A Train Upgrade

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Dear Editor:

I enjoyed your Jesus story (One Crazy Commute, 12/5/2019 issue).

The last two years of working for the city of New York, one of my bosses informed me I was being transferred from Queens to Manhattan, 34th Street.

So I took the A Train three of four mornings a week. A gravelly-voiced man would say, "Good Morning ladies and gentlemen. I’m trying to get myself together. Anything you could spare would be appreciated. A quarter, a dime, a nickel, a penny.” He was African-American, was poorly dressed and just looked awful. And people gave him money.

One day, after leaving work, I was waiting for the A Train, sitting on a bench. An African-American man sat down on the bench. He was wearing a nice sports shirt, an expensive blazer, a nice pair of slacks and loafers. He looked familiar for some reason. After glancing at him a few times, he said with a gravelly voice, “Hi, how you doing?” I was shocked. It was him—The guy begging for money every morning. He knew I recognized him, as he smiled at me.

I related this story to a friend, who told me a lot of those people do quite well for themselves.

James Murray


Georgina’s a Gem

Dear Editor:

Come one! Come all!

Georgina's Bakery is very new on Beach 116th Street, near Claudette's. I went in wanting a cake with writing for my mother's 95th birthday. Behind the counter, Josephine, the head lady, was so touched, she made up a free bag of cookies for Mom, "Wishing Her Well."

I can say the white tiered cake was the best I ever tasted, and next day I went back to tell her so. The shop is the most clean, new and appealing. Everything looks fresh and tempting.

Hope you will come out and support our new neighbor, a great addition to the Renaissance of Beach 116th Street.

Glenn Lawson


Edgemere’s Future is Bright

Dear Editor:

(As first published in the Queens Eagle)

After years of blight stemming from the closure of the old Peninsula Hospital, Edgemere’s community has suffered from missed opportunities and delayed investment, while the rest of the Rockaways has blossomed. But the residents who lived around the abandoned lot, demanded a new development that would revitalize the area, alleviate rent-burdened families with affordable housing and serve future generations. They made sure we—as the developer and the local council member—would bring positive change to an ailing neighborhood they call home. Now, we are on the cusp of building a new project, which would represent millions of dollars in investment in Far Rockaway and transform the former Peninsula Hospital into a vibrant economic hub.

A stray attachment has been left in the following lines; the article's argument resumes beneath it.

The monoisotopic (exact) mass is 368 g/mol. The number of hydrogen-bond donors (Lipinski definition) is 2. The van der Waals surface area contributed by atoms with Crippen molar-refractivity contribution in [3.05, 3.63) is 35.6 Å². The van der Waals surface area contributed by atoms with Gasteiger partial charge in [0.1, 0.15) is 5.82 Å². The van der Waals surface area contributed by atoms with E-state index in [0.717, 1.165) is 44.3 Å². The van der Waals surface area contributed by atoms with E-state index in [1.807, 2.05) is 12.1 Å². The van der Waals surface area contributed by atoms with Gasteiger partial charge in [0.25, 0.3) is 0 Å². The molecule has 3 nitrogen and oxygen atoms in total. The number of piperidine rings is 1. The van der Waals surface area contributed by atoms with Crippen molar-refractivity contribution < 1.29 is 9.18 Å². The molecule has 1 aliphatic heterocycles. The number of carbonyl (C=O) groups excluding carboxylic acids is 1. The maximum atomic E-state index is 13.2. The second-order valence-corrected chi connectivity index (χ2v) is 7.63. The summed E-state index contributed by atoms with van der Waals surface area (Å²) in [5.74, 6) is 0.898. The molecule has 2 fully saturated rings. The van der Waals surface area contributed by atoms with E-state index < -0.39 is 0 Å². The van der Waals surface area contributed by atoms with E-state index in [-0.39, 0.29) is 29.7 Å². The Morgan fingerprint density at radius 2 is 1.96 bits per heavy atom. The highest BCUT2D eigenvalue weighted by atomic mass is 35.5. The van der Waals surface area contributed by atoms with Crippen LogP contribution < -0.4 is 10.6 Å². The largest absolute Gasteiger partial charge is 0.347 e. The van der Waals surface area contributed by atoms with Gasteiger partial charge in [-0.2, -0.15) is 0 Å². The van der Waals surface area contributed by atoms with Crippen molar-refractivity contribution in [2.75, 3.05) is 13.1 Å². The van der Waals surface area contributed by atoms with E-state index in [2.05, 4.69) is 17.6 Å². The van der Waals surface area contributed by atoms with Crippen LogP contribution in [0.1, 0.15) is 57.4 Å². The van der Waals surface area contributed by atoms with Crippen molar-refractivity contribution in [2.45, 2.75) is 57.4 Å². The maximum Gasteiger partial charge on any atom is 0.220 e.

We worked day-in and day-out with the Edgemere community, building upon a vision that would serve local needs—one that would create jobs for the neighborhood, be resilient, and bring business to an economically underserved area of the Rockaways.

Now, after years of community input, negotiations and a vote of support by the City Council, our vision for Edgemere Commons can become a reality and the future of Edgemere has never looked brighter. We can say confidently that the legacy of Edgemere Commons will be one of revitalization and renewal that will reshape the future of the Peninsula.

As Edgemere Commons moves forward, it will become the largest, affordable housing development led by a private applicant advanced under the de Blasio administration, delivering 2,050 units of affordable housing to the people of Edgemere. Providing critically needed new housing for a community that is too short on affordable options.

It will deliver a financial boost to the Edgemere neighborhood, serving as an economic anchor with thousands of square feet for commercial and retail space for restaurants, businesses and more. Not only that, but it will also bring a new supermarket, Western Beef, to a neighborhood that is currently a food desert. In total, Edgemere Commons is expected to generate $1.486 billion of economic growth for the City and will elevate the financial circumstances of many by creating 650 permanent quality jobs.

But this project is about more than just economic growth, it’s about community. Edgemere Commons will give the community a place to live, work and play together. Public open space will be dedicated to a children’s playground and a public plaza will allow for special events, regular programming and community engagement and enjoyment. We are designing a community center with and for the local residents to ensure people have a place of their own.

And finally, as the consequences of climate change continue to shape our environment, Edgemere Commons will be built to handle the worst of storms, featuring innovative resiliency and storm preparedness measures including bioswales, bioretention rainwater systems, solar panels, green and gray water infrastructure and extended tree pits.

The future of Edgemere is bright, but more work has to be done.

Currently, the median income for Edgemere sits at $30,400, the lowest income on the peninsula. But that will not be the reality forever. Edgemere Commons has all the ingredients needed to shape the neighborhood renewal and with continued community investment in the outcome of this project, we can raise that median income. The often-overlooked residents of Edgemere now have a seat at the table and will have increased access to resources, like a new supermarket, community space, and a business center they’ve demanded for years.

Our hope for this project is that others will look back and see that this pivotal vote by the City Council and community partnership was one that began the revival of Edgemere and opened doors of opportunity for generations to come.

Councilman Donovan Richards

and Daniel Moritz


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